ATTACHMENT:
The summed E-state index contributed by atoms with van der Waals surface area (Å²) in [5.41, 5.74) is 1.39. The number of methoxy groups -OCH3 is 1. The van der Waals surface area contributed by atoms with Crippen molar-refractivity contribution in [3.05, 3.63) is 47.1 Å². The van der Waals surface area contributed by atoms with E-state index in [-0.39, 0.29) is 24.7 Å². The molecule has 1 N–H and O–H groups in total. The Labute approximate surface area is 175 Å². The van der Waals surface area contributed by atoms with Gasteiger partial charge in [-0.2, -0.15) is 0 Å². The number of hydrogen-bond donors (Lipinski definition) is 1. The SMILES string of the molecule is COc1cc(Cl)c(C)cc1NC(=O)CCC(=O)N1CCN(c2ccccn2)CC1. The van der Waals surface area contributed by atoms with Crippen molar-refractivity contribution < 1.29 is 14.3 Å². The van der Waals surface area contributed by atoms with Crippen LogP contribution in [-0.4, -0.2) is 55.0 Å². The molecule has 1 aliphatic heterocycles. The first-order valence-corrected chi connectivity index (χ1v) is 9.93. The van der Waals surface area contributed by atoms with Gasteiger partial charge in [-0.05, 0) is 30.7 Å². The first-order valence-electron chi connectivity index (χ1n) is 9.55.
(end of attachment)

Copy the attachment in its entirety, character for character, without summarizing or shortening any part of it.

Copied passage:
The summed E-state index contributed by atoms with van der Waals surface area (Å²) in [5.41, 5.74) is 1.39. The number of methoxy groups -OCH3 is 1. The van der Waals surface area contributed by atoms with Crippen molar-refractivity contribution in [3.05, 3.63) is 47.1 Å². The van der Waals surface area contributed by atoms with E-state index in [-0.39, 0.29) is 24.7 Å². The molecule has 1 N–H and O–H groups in total. The Labute approximate surface area is 175 Å². The van der Waals surface area contributed by atoms with Gasteiger partial charge in [-0.2, -0.15) is 0 Å². The number of hydrogen-bond donors (Lipinski definition) is 1. The SMILES string of the molecule is COc1cc(Cl)c(C)cc1NC(=O)CCC(=O)N1CCN(c2ccccn2)CC1. The van der Waals surface area contributed by atoms with Crippen molar-refractivity contribution < 1.29 is 14.3 Å². The van der Waals surface area contributed by atoms with Crippen LogP contribution in [-0.4, -0.2) is 55.0 Å². The molecule has 1 aliphatic heterocycles. The first-order valence-corrected chi connectivity index (χ1v) is 9.93. The van der Waals surface area contributed by atoms with Gasteiger partial charge in [-0.05, 0) is 30.7 Å². The first-order valence-electron chi connectivity index (χ1n) is 9.55.